Finally, after seizing the opportunity to hold an actual gold bar, recovered from the underwater wreckage, visitors are directed through the inevitable gift shop. Here one can purchase actual coins, bits of gold and numerous pirate related items. Unfortunately, most of these fares are far out of the reach of Free Time Florida's budget. ...but they are nice to look at!

This is a small  place, but definitely worth a look if you're in the area. After all, how often does one get to hold priceless Spanish treasure?

For more information on Mel Fisher's Treasure Museum, click the name or go to:

Click  HERE for a map.

The Sponge Docks of Tarpon Springs, FL

Spongeoramas Sponge Factory
It's loud. It's kitschy. It's very touristy... and if you think you won't get fussed at by a bossy little Greek woman, think again.

It was fantastic.

Tarpon Springs has been known for it's natural sponge divers for decades and still makes a great deal of money from that reputation - though not always from the sponges themselves. This tourist-laden district just a few minutes north of Clearwater is a really great way to spend a day if all you're looking for is an amazing gyro with oddly fantastic Greek-style fries, a lot of shopping, and a bit of entertainment.

The place to begin your visit is Spongoramas Sponge Factory on the north side of the main drag. Even though it is sort of a strange souvenir shop and one could spend a lot of bucks there, the reason it's being mentioned in this article is because they actually have a free "sponge museum" complete with a video history lesson of the area. And the truth is, the video is ancient, but not too bad. The museum, however, was a little dark, a little bit lacking, and in some spots a little creepy. But the best part of the whole experience there was watching the woman at the entrance to the shop yell at people as they entered, instructing them in no uncertain terms that they were to enter the theater to watch the history of sponge diving unfold right before their very eyes.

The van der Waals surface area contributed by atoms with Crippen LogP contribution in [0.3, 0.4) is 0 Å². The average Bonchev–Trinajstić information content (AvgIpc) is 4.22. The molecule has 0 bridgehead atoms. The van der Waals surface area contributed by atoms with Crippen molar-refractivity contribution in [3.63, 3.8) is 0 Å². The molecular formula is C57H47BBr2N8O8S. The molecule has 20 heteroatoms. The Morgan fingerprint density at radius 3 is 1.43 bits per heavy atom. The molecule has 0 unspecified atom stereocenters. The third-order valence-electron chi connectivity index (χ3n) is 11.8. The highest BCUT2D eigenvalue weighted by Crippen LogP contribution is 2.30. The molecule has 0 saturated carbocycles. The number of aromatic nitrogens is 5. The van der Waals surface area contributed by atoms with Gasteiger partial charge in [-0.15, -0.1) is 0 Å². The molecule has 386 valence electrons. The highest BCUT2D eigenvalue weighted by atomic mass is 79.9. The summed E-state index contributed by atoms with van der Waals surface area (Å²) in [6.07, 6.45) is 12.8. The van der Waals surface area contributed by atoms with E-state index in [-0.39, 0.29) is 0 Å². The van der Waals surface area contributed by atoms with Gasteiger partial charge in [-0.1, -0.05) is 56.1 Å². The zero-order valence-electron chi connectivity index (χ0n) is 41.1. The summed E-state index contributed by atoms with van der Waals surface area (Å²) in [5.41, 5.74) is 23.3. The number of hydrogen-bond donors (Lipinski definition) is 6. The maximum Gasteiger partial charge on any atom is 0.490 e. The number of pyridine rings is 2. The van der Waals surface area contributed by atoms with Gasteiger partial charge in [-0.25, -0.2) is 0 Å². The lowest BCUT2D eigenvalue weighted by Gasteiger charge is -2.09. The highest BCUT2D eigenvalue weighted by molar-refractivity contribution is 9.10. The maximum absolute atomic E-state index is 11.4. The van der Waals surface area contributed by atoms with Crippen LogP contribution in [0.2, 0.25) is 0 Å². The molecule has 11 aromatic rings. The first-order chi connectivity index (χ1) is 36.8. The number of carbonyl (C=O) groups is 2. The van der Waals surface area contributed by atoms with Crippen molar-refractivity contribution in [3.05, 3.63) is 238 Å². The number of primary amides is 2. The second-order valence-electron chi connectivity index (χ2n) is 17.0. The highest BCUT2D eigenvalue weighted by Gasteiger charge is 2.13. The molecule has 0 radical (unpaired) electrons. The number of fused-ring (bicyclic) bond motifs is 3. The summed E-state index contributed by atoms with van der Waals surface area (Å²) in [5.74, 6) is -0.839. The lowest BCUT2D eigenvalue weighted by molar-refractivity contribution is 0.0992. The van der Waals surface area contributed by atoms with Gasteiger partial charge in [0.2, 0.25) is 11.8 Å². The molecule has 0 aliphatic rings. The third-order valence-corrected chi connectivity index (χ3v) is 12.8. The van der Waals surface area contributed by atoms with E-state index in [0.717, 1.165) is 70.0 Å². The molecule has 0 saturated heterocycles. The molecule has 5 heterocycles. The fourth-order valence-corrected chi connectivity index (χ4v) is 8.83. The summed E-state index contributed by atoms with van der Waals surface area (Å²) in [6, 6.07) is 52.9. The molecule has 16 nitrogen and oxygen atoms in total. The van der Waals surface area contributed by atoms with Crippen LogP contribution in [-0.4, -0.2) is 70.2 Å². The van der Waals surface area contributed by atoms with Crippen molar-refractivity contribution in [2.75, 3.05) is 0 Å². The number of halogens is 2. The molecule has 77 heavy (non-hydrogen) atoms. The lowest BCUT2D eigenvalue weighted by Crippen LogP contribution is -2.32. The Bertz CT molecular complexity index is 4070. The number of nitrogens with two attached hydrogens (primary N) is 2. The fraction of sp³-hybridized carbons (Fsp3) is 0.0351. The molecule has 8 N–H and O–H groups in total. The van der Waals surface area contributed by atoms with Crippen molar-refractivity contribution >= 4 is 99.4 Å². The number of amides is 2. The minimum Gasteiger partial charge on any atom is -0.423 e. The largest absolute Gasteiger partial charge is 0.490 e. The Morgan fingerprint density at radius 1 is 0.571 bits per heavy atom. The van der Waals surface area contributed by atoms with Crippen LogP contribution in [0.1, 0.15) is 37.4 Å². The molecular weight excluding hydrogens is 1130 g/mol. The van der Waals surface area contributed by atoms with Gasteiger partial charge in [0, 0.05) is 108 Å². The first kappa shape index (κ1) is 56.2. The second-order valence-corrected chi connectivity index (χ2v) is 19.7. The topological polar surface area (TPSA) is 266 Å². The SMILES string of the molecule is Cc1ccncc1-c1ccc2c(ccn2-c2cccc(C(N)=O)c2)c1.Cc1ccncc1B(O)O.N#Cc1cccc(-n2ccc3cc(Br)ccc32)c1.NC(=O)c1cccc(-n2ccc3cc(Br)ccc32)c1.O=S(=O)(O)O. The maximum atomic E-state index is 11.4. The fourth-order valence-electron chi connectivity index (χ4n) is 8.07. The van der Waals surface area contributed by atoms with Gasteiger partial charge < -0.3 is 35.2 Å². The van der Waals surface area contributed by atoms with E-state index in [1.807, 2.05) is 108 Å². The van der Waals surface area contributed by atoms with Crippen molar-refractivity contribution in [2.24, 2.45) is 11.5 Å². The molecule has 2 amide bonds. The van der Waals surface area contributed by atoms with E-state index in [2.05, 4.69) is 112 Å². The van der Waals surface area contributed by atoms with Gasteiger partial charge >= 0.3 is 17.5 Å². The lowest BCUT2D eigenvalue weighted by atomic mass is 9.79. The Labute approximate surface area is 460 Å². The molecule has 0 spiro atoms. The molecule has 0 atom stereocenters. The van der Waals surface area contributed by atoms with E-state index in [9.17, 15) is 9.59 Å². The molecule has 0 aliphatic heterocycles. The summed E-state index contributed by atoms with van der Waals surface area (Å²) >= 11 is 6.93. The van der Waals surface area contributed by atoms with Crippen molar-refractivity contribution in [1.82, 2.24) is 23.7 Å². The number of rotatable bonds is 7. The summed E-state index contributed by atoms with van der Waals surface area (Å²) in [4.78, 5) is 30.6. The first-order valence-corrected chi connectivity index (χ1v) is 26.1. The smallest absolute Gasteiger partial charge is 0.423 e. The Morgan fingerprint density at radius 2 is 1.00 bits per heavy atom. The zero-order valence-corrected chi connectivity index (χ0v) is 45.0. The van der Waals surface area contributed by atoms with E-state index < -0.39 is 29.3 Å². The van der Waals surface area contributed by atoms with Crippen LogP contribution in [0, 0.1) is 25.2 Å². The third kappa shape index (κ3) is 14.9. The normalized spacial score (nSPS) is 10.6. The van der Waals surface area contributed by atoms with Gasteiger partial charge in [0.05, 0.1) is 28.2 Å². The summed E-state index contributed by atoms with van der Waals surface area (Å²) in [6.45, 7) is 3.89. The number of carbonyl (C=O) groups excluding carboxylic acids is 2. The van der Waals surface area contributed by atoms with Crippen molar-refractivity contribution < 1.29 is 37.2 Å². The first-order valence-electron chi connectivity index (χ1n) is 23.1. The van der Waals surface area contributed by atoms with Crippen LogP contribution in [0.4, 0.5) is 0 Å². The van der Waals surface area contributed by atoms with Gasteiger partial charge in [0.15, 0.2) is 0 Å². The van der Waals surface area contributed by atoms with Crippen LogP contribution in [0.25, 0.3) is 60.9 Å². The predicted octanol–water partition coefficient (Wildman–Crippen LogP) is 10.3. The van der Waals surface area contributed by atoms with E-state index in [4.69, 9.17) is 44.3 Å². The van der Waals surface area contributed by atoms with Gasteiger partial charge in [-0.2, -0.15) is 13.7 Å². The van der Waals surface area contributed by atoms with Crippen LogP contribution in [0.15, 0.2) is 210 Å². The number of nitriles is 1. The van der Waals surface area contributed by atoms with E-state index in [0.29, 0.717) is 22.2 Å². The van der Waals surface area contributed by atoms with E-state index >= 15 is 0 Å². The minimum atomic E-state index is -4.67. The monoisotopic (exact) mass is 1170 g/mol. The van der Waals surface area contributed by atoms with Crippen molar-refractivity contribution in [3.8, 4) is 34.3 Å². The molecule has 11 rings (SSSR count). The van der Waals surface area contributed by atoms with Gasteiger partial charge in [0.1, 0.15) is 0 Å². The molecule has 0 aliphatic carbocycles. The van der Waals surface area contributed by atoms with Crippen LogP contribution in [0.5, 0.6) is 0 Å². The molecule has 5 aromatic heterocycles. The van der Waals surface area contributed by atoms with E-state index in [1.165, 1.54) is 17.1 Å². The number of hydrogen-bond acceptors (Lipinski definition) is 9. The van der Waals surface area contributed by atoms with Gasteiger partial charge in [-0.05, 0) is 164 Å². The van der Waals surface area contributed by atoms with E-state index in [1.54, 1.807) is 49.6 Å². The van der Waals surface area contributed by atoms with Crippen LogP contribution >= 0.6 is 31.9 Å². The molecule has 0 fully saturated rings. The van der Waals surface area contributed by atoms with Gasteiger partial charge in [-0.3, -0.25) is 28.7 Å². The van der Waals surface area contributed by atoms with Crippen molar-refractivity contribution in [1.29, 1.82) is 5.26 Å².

She didn't ask. She told.
Tarpon Springs dockside.

So other than the questionable sales tactics of the Greek Diva, the rest of Tarpon Springs Sponge Docks is pretty relaxing. There are a lot of shops, food places, and if you're walking along the dock side of the street a rather inexpensive trip (less than $10) one can take to witness an actual sponge diver in the classic diving suit venturing under the waves.

A tip about parking: Keep a close eye out for the Tarpon Springs Chamber of Commerce on the north side of the street. If there is an available parking spot in the small parking lot, grab it. Most other places charge a fee but the Chamber lot is no charge.

For more information on Spongeorama, click the name or go to: For more information on the Tarpon Springs Sponge Docks, click the name or go to:

Click HERE for a map.